For more in-depth explanations of technical terms around these ETFs, what they mean, and how they can affect you, check out the explainer page.
Terms leveraged ETF investors should know:
Beta – A measure of the systematic variability of a security or a portfolio in relation to a target index. A beta of more than 1.00 indicates that the security or portfolio would have higher volatility than the index; a beta of less than 1.00 indicates lower volatility.
Counterparty – In financial service terms, counterparty can refer to brokers, investment banks, and other securities dealers that serve as the contracting party when completing “over-the-counter” securities transactions. The term is generally used in this context in relation to “counterparty risk,” which is the risk of monetary loss a firm may be exposed to if the counterparty to an over-the-counter securities trade encounters difficulty meeting its obligations under the terms of the transaction.
Futures Contract – A contract, traded on a futures exchange, to buy or sell a standardized quantity of a specified commodity of standardized quality (e.g., a “basket” of corporate equities [“stock indices”] at a certain date in the future, at a price (the futures price) determined by the market price at the time of the purchase or sale of the contract.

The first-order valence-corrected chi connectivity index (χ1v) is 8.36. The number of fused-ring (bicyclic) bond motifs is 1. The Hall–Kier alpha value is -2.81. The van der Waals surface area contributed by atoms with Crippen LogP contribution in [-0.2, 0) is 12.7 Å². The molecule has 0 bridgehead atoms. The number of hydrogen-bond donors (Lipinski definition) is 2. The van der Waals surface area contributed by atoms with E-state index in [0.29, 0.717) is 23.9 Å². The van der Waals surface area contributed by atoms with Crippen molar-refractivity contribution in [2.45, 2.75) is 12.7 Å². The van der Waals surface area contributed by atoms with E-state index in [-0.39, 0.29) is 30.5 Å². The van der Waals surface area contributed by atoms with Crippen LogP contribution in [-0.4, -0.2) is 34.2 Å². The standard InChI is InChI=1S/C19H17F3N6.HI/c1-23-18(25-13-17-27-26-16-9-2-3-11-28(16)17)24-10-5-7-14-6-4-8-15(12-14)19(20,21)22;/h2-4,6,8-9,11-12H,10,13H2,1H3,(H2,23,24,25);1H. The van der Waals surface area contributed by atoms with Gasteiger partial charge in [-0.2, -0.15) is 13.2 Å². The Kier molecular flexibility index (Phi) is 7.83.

INAV (the Intraday NAV) – Used as a reference for an ETF’s underlying value during trading hours, prior to market close. In many cases, the ETF will trade at a premium or discount to the NAV due to various factors, including supply and demand. Calculating INAV prior to purchasing an ETF allows you to determine whether you are purchasing it at a premium or a discount to the ETF’s NAV.
Secondary Market – The financial market for trading of securities that have already been issued in an initial private or public offering. New ETF shares are created in the primary market in large lots called creation units by financial professionals called Authorized Participants. Once these shares are created, they become available for purchase to all investors in the secondary market.
Swap – A derivative in which two counterparties agree to exchange one stream of cash flows for another stream. These streams are called the legs of the swap.
The cash flows are calculated over a notional principal amount, which is usually not exchanged between counterparties. Consequently, swaps can be used to create unfunded exposures to an underlying asset, since counterparties can earn the profit or loss from movements in price without having to post the notional amount in cash or collateral.